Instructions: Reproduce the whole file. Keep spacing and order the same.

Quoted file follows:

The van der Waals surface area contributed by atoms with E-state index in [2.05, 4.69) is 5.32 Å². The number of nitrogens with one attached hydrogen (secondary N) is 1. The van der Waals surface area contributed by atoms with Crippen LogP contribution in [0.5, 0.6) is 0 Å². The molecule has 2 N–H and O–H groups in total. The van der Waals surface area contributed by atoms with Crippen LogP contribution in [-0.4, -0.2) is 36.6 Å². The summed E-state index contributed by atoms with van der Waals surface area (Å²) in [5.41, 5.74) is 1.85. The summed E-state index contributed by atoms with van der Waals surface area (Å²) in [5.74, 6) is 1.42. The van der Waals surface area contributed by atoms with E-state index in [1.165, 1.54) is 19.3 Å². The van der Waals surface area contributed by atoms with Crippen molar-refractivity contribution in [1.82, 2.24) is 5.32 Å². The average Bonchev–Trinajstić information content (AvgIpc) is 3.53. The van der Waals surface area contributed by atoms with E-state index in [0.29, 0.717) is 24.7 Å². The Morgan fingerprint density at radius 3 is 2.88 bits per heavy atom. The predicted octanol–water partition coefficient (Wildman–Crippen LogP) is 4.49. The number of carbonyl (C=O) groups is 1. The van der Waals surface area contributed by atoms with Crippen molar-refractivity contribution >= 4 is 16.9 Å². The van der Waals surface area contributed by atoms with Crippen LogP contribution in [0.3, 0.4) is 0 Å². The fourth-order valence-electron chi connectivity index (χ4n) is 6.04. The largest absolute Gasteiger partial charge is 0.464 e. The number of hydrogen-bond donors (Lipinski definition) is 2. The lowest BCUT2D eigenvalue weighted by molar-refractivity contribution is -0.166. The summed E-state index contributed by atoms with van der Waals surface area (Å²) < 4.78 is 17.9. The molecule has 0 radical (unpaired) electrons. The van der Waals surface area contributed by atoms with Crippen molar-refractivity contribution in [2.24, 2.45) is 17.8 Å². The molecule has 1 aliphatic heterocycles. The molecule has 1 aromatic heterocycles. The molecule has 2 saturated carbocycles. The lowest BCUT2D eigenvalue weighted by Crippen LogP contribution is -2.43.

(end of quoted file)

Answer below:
The van der Waals surface area contributed by atoms with E-state index in [2.05, 4.69) is 5.32 Å². The number of nitrogens with one attached hydrogen (secondary N) is 1. The van der Waals surface area contributed by atoms with Crippen LogP contribution in [0.5, 0.6) is 0 Å². The molecule has 2 N–H and O–H groups in total. The van der Waals surface area contributed by atoms with Crippen LogP contribution in [-0.4, -0.2) is 36.6 Å². The summed E-state index contributed by atoms with van der Waals surface area (Å²) in [5.41, 5.74) is 1.85. The summed E-state index contributed by atoms with van der Waals surface area (Å²) in [5.74, 6) is 1.42. The van der Waals surface area contributed by atoms with E-state index in [1.165, 1.54) is 19.3 Å². The van der Waals surface area contributed by atoms with Crippen molar-refractivity contribution in [1.82, 2.24) is 5.32 Å². The average Bonchev–Trinajstić information content (AvgIpc) is 3.53. The van der Waals surface area contributed by atoms with E-state index in [0.29, 0.717) is 24.7 Å². The Morgan fingerprint density at radius 3 is 2.88 bits per heavy atom. The predicted octanol–water partition coefficient (Wildman–Crippen LogP) is 4.49. The number of carbonyl (C=O) groups is 1. The van der Waals surface area contributed by atoms with Crippen molar-refractivity contribution >= 4 is 16.9 Å². The van der Waals surface area contributed by atoms with Crippen LogP contribution in [0.3, 0.4) is 0 Å². The fourth-order valence-electron chi connectivity index (χ4n) is 6.04. The largest absolute Gasteiger partial charge is 0.464 e. The number of hydrogen-bond donors (Lipinski definition) is 2. The lowest BCUT2D eigenvalue weighted by molar-refractivity contribution is -0.166. The summed E-state index contributed by atoms with van der Waals surface area (Å²) < 4.78 is 17.9. The molecule has 0 radical (unpaired) electrons. The van der Waals surface area contributed by atoms with Crippen molar-refractivity contribution in [2.24, 2.45) is 17.8 Å². The molecule has 1 aliphatic heterocycles. The molecule has 1 aromatic heterocycles. The molecule has 2 saturated carbocycles. The lowest BCUT2D eigenvalue weighted by Crippen LogP contribution is -2.43.